bj omanson: curriculum vitae
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After dropping out of high school at 17, Omanson worked in Illinois,
Colorado and Minnesota as a barrel plater,
drill press operator, autoworker, tree trimmer, truck driver, taxi driver, bus driver, gardener, day laborer,
fruit picker, groundsman, nurseryman, librarian, bookstore manager, barn restorer, farmhand, gravedigger, garbageman,
custodian, greens-mower & night waterman on golf courses in two states, nurse's aide on a
locked ward for the criminally insane, and teamster
(driving draft horses).
He served in the ranks of the American Federation of State, County & Municipal Employees, and also in the Teamsters, and
participated in the ill-fated Rockford Park District strike of 1972, which cost him his job.
In November of that year, 22 years old, newly married and facing a long, hungry winter without work, he hit the road
with $5 in his pocket and hitched-hiked out to the northwest coast where a major logging boom was at its peak, and
immediately found work in a shingle mill. His job interview consisted of a single question: "Did you bring your gloves?",
involved no paperwork, and wages paid in cash ($4 an hour, twice what he had earned in Illinois).
He started off working on deck where enormous red cedar logs were
received and cut into great two-foot thick slabs up to seven feet in diameter. His job was to split the slabs into "bolts"
using an overhead hydraulic splitter. He then passed the heavy bolts on to the next man who heaved them onto a small platform and
split them into boards with a foot-operated razor-sharp guillotine blade: a far more dangerous job (costing many
a man his fingers or hand), to which he was soon promoted.
For the first few weeks he wired his wages
home to his wife until he received a letter from her in early January, telling him she had met someone else and please not
to come back. After that he kept his pay for himself.
For the next eleven months he lived in
the wilderness in a lean-to, along the Calawah and Hoh rivers on the Olympic Peninsula on
the Washington coast, working on logging crews, in shingle mills, and as an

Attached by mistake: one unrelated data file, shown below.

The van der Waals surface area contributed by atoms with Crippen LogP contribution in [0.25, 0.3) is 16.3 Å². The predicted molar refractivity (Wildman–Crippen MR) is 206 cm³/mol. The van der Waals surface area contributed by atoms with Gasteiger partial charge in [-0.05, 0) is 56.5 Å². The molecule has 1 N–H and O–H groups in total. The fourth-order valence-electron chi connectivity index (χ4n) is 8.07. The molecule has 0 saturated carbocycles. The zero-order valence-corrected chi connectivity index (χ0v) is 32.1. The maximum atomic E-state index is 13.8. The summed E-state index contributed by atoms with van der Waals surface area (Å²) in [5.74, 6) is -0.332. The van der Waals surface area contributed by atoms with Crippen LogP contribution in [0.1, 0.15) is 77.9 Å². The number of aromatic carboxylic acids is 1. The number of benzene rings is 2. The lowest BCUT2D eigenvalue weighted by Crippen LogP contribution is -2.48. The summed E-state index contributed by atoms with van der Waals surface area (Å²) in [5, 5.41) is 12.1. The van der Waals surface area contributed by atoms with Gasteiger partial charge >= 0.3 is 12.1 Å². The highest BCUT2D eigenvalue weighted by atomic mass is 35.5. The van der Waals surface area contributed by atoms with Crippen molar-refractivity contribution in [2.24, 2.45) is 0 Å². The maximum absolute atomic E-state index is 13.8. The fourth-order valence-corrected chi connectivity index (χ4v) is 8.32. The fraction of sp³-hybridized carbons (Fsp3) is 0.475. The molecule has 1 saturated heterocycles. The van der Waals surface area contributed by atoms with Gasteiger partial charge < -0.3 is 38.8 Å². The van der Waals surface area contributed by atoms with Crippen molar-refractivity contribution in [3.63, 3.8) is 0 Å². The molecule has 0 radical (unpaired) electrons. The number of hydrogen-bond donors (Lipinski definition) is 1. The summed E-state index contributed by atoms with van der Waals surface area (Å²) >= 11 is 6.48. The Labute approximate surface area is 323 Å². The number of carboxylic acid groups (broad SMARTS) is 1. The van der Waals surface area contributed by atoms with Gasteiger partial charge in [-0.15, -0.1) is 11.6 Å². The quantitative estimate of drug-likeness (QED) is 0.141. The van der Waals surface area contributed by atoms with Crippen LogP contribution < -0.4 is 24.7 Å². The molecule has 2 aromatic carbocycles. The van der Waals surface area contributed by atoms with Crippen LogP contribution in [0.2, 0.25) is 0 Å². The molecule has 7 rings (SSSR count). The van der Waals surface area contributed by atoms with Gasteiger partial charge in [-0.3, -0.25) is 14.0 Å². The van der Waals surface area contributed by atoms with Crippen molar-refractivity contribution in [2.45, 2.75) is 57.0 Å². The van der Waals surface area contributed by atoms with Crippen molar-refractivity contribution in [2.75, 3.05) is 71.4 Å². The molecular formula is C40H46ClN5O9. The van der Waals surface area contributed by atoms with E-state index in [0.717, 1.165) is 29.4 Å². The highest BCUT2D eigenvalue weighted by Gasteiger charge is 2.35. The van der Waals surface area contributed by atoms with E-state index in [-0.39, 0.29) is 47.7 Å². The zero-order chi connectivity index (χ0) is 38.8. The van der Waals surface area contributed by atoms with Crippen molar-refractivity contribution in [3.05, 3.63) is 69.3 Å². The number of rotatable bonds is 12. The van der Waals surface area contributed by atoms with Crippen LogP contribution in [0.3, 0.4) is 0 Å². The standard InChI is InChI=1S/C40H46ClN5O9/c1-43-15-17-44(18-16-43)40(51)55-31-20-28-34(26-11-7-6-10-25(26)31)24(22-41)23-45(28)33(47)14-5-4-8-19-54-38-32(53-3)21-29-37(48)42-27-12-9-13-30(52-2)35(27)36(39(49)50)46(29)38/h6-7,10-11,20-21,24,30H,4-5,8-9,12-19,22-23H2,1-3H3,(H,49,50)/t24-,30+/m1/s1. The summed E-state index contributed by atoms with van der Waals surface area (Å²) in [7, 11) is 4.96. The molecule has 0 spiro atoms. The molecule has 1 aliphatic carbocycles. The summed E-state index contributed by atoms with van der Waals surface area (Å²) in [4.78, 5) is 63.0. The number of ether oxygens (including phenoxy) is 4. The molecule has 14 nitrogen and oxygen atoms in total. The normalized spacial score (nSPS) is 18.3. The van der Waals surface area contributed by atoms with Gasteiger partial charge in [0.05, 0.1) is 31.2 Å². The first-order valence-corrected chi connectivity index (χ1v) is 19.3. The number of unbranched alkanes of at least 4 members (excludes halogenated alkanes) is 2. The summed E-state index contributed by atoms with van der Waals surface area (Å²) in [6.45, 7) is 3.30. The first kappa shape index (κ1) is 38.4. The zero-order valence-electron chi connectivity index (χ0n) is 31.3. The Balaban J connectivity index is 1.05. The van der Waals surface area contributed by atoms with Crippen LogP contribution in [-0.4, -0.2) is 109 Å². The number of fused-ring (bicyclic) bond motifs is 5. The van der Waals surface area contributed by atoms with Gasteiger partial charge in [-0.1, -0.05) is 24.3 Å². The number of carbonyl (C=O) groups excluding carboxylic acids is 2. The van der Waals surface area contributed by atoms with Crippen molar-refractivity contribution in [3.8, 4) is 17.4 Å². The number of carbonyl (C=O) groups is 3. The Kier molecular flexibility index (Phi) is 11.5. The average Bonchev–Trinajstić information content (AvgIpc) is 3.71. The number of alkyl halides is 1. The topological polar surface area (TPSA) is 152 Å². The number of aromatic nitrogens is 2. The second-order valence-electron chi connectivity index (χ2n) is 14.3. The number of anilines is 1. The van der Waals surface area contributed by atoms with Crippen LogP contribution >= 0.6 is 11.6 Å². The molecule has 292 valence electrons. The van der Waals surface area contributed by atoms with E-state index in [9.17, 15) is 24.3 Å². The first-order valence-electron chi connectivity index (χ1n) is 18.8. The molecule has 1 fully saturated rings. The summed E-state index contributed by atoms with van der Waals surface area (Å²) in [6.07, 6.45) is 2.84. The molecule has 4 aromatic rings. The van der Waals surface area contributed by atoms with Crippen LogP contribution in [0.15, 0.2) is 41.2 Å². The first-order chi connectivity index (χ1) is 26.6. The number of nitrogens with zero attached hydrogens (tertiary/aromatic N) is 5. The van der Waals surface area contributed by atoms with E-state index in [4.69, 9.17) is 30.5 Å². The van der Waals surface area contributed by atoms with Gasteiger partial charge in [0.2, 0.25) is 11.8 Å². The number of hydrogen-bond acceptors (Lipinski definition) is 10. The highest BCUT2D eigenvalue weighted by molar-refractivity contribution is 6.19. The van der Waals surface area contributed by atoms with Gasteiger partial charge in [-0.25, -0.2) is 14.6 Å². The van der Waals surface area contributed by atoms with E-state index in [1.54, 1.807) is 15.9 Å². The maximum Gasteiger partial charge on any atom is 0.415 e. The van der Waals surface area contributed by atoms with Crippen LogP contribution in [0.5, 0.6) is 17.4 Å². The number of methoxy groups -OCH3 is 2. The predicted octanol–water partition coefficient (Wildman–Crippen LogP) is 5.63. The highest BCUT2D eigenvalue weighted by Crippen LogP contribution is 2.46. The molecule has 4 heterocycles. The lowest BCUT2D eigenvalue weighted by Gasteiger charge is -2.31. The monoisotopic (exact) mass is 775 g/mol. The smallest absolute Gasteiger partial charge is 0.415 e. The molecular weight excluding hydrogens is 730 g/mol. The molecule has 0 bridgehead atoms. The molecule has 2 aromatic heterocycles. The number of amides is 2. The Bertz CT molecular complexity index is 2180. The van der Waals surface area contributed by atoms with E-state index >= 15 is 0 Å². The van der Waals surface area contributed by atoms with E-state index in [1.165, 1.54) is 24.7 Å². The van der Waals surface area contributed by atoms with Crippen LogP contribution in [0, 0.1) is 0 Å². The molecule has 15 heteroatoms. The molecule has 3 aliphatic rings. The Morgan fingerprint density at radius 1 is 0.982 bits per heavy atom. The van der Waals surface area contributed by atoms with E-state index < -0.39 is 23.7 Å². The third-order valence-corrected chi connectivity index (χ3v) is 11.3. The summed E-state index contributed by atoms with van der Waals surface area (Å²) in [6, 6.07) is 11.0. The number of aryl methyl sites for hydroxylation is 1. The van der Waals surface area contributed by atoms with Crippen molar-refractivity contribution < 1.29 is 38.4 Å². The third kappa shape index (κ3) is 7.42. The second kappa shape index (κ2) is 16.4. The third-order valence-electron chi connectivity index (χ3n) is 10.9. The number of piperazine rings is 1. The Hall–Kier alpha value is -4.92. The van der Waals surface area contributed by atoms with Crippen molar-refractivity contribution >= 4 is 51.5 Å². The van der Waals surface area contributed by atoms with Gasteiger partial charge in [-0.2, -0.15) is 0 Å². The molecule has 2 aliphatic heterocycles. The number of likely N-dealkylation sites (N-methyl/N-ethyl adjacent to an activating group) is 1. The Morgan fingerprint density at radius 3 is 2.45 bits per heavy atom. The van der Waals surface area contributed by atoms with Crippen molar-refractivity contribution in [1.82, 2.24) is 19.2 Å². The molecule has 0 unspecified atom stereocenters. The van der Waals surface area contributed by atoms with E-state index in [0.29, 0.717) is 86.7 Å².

independent cedar-bolt cutter.
Though never graduating from high school, Omanson began taking college courses on a
part-time basis in 1968 at Lincoln College, eventually earning a BA in English literature, with a minor
in philosophy, from Rockford College in 1990.
Currently, Omanson is the owner of Monongahela Books, an online bookstore specializing in
American culture and history. He also works as an historical interpreter at
Pricketts Fort, a living history facility near Fairmont, West Virginia depicting everyday life
on the Virginia frontier, ca. 1770-1800. His duties include overseeing a small,
18th-century frontier farm, militia drill, musketry, wood-cutting, rough carpentry &
Omanson's poems and literary criticism have appeared in The Stark County News,
The Hudson Review, The Sewanee Review, Shenandoah, Verse, The North Stone Review, Sparrow: A Yearbook of
the Sonnet, Chronicles: A Magazine of American Culture, The Pennsylvania Review,
Best American Poetry and the Academy of American Poets anthology,
New Voices, 1989-1998. Twenty-one of Omanson's Stark County poems were
featured in the book Stark County, Illinois: History and Families, published by the Stark County Genealogical Society and Acclaim Press in 2012.
Omanson annotated and wrote the section introductions for a book of World War I
poetry This Man's Army: A War in Fifty-odd Sonnets by John Allan Wyeth, a
staff officer with the 33rd Division, AEF. Completely unknown when Omanson
rediscovered him in the early '90s, Wyeth is now widely recognized as the most
significant American poet of WWI. His 1928 collection of war sonnets was reissued in
2008 by the University of South Carolina Press as part of the
Joseph Bruccoli Great
War Series, with critical introduction by
Omanson also annotated and wrote the chapter introductions for the memoir of a volunteer soldier in the First World War:
At Belleau Wood with Rifle and Sketchpad: Memoir of a United States Marine in World War I,
by Louis C. Linn, published by McFarland & Company in 2012.
His essay, "The Effects of War: how one Illinois farm couple's experience of the First World War inspired
a cycle of regionalist poems" appeared in the Winter 2016 issue of the
Illinois State Genealogical Society Quarterly. Most recently this essay has been reprinted in an appendix
in Stark County Poems.